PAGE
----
Prime Minister Brown held a press conference late afternoon yesterday to announce the cabinet changes in a hurried reshuffle following the resignations of five of his ministers.
He said he was here to stay as prime minister but while he was speaking two more cabinet ministers announced they were quitting government.
Brown told reporters: ‘I won’t walk away. If I didn’t think I was the right person, leading the right team, I would not be standing here.’
Restating his allegiance to capitalism, he added that ‘you have to put the country first, before self and even before party.’
He said he intended to press on with ‘getting the economy out of this recession, cleaning up parliament and pushing ahead with reforms’.
As he was speaking Employment Minister Tony McNulty resigned from government as did Europe Minister Caroline Flint.
Brown was asked about her resignation and revealed that he had brought in Glenys Kinnock to replace Flint.
Earlier yesterday Transport Secretary Geoff Hoon and Defence Secretary John Hutton quit government.
They were followed by the resignation with immediate effect of Norwich North Labour MP Ian Gibson, which will mean a by-election.
Lord Adonis replaces Hoon as Transport Secretary while Hoon has agreed to be Brown’s European policy adviser ahead of the Climate Change talks in Copenhagen at the end of the year.
Brown was forced into an early reshuffle in the wake of Defence Secretary John Hutton’s and Work and Pensions secretary James Purnell’s resignations.
The reshuffle saw ex-post union leader Alan Johnson moved from Health Secretary to replace Jacqui Smith as new Home Secretary and Andy Burnham moved from Culture Secretary to become the new Health Secretary.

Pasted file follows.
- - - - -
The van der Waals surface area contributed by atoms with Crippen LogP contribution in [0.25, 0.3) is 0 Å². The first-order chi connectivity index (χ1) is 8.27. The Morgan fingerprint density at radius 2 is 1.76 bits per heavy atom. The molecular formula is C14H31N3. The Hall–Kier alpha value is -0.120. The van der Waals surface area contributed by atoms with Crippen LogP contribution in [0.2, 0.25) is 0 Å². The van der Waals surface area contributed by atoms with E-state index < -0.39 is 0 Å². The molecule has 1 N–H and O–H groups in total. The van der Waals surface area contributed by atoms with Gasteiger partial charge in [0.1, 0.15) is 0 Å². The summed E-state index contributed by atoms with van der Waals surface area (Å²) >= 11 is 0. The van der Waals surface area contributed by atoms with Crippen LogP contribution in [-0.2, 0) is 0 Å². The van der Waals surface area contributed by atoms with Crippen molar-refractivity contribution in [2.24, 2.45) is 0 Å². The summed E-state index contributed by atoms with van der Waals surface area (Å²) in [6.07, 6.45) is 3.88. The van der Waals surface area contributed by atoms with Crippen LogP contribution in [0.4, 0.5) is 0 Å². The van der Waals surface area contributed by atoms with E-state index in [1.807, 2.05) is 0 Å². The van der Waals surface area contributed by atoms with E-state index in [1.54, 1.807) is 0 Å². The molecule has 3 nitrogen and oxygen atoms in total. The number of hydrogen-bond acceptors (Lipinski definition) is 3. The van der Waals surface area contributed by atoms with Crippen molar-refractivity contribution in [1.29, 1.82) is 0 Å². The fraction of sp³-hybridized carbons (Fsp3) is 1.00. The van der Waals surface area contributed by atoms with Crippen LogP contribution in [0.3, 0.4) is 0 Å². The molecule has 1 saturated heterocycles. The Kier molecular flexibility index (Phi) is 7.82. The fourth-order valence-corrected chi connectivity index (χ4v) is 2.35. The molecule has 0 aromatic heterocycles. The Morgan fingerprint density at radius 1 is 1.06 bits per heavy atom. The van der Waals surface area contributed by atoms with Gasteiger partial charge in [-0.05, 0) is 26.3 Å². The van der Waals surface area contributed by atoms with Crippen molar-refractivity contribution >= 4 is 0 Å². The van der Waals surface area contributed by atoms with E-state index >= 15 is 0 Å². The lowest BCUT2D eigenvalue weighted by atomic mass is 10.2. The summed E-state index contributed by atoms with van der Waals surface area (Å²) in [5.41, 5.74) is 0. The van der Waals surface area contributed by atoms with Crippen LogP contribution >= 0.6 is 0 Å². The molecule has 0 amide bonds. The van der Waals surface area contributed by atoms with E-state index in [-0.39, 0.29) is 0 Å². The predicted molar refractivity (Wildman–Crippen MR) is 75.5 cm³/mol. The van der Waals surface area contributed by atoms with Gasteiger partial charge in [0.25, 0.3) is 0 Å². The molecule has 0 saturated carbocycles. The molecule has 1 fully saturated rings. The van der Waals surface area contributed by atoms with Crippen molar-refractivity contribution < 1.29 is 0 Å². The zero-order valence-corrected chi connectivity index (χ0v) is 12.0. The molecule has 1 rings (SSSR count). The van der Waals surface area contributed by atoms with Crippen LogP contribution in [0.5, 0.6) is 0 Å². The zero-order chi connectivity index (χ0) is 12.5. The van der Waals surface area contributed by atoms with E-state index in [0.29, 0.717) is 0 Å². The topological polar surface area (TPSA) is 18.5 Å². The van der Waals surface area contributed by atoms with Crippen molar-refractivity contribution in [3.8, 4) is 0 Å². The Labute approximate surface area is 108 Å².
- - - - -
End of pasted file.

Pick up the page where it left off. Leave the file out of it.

Universities Minister John Denham replaces Hazel Blears as new Communities Secretary.
Junior minister, Armed Forces Minister Bob Ainsworth replaces Hutton as new Defence Secretary.
Chief Secretary to the Treasury Yvette Cooper is replacing Purnell as Work and Pensions Secretary.
Her husband Education Secretary Ed Balls keeps his job as does Chancellor Alistair Darling, Foreign Secretary David Miliband, Justice Secretary Jack Straw, Leader of the House of Commons Harriet Harman and Scottish Secretary Jim Murphy.
Others keeping their jobs are Energy Secretary Ed Miliband, Northern Ireland Secretary Shaun Woodward and International Development Secretary Douglas Alexander.
Liam Byrne takes over as Chief Secretary to the Treasury and Ben Bradshaw as Culture Secretary.
Brown is beefing up the Business and Enterprise department. Mandelson keeps his job as Business and Enterprise Secretary and businessman Sir Alan Sugar is being made up to a peer to become a new ‘business and enterprise tzar’.
Peter Hain has been brought back into the cabinet as Welsh Secretary.
• The pound fell against the dollar and euro, hit by uncertainty over the UK political turmoil.